Through comments by someone I follow on Twitter, I stumbled on the key to living in – and thriving on – the present. Authors Ariel and Shya Kane [@ArielandShya] went through trial and error during their early adult lives in their attempt to find fulfillment.
If you read even one of their books, you’ll discover that they admit their journey took them to many places and venues, under varying conditions, spending great and small amounts of money, only to find the answer to their quest in their every day experiences.
If we’re aware and focusing on the present we’ll find life lessons everywhere we look.
We can be deaf and blind to those lessons, but it doesn’t take a trip to India, a luxury spa, or even a therapist’s office, to practice the art of thriving exactly where we are.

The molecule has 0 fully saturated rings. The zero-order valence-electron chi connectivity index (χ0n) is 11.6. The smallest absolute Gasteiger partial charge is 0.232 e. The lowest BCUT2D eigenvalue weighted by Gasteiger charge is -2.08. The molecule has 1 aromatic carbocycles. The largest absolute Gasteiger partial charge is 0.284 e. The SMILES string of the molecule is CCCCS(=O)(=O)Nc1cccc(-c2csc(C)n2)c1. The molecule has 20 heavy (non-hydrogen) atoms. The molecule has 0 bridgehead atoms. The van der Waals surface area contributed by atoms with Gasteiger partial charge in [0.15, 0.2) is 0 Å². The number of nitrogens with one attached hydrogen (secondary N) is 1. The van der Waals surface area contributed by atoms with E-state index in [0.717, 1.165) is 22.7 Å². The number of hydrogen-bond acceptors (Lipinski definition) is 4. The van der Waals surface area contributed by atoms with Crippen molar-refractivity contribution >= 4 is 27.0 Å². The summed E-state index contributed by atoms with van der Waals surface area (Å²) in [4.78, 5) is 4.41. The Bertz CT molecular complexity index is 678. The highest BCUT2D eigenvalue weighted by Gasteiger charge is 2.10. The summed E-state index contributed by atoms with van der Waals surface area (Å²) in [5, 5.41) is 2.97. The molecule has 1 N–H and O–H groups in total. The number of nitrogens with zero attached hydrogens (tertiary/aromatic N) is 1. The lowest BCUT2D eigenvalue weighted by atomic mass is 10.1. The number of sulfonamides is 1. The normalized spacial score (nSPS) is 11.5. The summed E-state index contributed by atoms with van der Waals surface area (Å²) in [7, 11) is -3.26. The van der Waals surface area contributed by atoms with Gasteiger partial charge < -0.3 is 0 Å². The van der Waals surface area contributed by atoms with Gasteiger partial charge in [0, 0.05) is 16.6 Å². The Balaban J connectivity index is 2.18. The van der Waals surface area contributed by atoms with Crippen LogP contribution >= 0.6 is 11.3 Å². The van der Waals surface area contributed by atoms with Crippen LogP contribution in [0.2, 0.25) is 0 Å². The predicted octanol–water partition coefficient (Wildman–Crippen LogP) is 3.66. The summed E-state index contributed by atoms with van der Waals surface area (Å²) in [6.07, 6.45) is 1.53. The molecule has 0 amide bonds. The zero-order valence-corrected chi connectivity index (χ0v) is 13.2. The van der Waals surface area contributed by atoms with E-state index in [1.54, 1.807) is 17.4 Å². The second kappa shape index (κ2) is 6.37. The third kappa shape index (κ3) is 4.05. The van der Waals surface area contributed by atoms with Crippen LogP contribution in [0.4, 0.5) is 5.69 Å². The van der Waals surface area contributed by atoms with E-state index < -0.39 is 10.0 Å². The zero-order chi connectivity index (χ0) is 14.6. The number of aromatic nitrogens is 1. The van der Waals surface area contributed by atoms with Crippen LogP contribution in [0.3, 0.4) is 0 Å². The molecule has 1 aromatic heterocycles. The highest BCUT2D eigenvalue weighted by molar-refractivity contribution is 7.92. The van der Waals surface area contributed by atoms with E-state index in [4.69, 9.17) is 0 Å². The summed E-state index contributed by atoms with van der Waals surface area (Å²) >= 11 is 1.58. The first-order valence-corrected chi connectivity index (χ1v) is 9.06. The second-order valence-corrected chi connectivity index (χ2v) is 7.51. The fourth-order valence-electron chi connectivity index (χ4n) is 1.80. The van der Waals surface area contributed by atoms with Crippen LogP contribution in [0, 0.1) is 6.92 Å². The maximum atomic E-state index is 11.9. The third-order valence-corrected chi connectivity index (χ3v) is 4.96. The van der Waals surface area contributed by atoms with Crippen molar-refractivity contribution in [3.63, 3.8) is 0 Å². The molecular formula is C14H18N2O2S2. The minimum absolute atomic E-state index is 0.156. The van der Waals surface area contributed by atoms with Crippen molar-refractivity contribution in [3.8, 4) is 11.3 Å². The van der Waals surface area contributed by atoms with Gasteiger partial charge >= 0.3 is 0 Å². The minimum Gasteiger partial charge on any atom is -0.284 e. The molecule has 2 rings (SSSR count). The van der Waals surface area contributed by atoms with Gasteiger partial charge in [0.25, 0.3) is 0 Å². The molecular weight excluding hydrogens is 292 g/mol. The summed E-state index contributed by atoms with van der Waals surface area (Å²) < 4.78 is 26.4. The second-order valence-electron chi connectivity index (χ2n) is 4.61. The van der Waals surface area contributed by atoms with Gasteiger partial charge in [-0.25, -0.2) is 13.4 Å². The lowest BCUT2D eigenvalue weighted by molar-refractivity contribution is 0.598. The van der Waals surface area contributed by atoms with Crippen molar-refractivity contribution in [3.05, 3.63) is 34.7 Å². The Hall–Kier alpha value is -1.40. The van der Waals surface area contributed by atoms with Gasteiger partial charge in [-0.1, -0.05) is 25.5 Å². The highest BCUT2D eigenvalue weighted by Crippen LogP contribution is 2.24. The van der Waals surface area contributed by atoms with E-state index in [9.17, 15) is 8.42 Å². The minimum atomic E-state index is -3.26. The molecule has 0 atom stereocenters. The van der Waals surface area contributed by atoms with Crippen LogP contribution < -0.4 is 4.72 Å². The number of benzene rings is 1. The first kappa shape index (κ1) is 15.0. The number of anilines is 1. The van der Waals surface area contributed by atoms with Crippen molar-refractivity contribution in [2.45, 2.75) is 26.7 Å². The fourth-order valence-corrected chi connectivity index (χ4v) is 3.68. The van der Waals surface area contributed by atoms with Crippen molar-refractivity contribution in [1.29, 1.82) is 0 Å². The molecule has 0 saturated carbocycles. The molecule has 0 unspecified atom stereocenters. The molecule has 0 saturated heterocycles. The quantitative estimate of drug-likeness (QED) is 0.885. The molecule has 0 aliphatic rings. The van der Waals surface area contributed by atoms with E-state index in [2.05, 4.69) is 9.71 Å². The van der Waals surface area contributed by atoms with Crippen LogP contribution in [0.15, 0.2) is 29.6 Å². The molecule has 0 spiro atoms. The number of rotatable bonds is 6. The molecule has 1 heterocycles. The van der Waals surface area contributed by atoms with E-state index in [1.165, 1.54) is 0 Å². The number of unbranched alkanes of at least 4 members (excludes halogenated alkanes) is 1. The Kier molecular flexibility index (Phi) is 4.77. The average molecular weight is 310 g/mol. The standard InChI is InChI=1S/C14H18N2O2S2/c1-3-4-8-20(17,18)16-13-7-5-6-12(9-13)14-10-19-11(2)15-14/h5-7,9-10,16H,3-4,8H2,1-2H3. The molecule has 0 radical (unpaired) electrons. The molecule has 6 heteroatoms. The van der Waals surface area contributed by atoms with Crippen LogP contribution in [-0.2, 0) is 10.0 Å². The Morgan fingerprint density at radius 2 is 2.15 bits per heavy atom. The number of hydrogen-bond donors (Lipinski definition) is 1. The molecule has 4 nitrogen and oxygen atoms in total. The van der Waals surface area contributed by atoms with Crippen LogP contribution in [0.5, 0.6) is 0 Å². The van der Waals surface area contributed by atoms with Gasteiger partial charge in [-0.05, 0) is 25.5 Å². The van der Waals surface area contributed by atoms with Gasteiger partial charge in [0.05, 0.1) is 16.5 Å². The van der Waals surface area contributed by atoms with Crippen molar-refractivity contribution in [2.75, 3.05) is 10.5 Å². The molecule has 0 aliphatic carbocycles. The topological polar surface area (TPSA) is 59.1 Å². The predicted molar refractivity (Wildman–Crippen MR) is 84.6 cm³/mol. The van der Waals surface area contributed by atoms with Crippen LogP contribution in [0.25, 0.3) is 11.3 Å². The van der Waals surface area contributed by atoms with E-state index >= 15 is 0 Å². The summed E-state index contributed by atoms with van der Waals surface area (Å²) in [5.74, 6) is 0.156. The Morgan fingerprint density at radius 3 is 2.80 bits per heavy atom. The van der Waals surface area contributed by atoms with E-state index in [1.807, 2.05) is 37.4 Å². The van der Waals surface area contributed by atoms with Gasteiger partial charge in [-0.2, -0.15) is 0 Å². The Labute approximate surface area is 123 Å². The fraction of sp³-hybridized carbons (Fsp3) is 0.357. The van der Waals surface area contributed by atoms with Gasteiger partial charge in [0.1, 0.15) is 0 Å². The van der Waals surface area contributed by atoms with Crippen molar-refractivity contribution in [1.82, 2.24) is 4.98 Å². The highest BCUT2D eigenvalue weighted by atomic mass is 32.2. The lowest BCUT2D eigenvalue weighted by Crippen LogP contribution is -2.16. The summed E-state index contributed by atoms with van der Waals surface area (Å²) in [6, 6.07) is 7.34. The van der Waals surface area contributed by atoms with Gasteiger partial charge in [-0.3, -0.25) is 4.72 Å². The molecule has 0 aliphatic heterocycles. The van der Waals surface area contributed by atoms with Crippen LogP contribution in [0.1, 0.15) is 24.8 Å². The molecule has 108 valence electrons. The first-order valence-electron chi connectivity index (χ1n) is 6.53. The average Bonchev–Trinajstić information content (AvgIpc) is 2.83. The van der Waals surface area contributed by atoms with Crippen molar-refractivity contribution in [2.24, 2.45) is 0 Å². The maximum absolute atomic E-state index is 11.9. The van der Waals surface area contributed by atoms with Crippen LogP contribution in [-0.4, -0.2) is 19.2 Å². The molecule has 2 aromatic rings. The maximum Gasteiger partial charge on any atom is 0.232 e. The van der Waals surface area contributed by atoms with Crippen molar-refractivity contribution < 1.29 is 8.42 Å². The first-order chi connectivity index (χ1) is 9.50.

The painful yet honest truth is that we excel at complaining and stressing about situations in which we find ourselves: traffic, long lines at the TSA security checkpoint, our job or lack thereof, boredom, illness, and so on. But if we’re honest with ourselves – and lately I’ve been painfully honest with myself – we’ll conclude that complaining and stressing out over such situations does nothing toward changing them. But changing the way we view those situations does alter how we react to them and therefore how we feel about that moment of time in which we’re inconvenienced because what we would have preferred to happen, did not.
When did your complaining about a lengthy red light – when you were endeavoring to get to an appointment on time – actually make the green light come quicker?
Here’s a direct quote from the Kane’s book, Practical Enlightenment: Read the rest of this entry »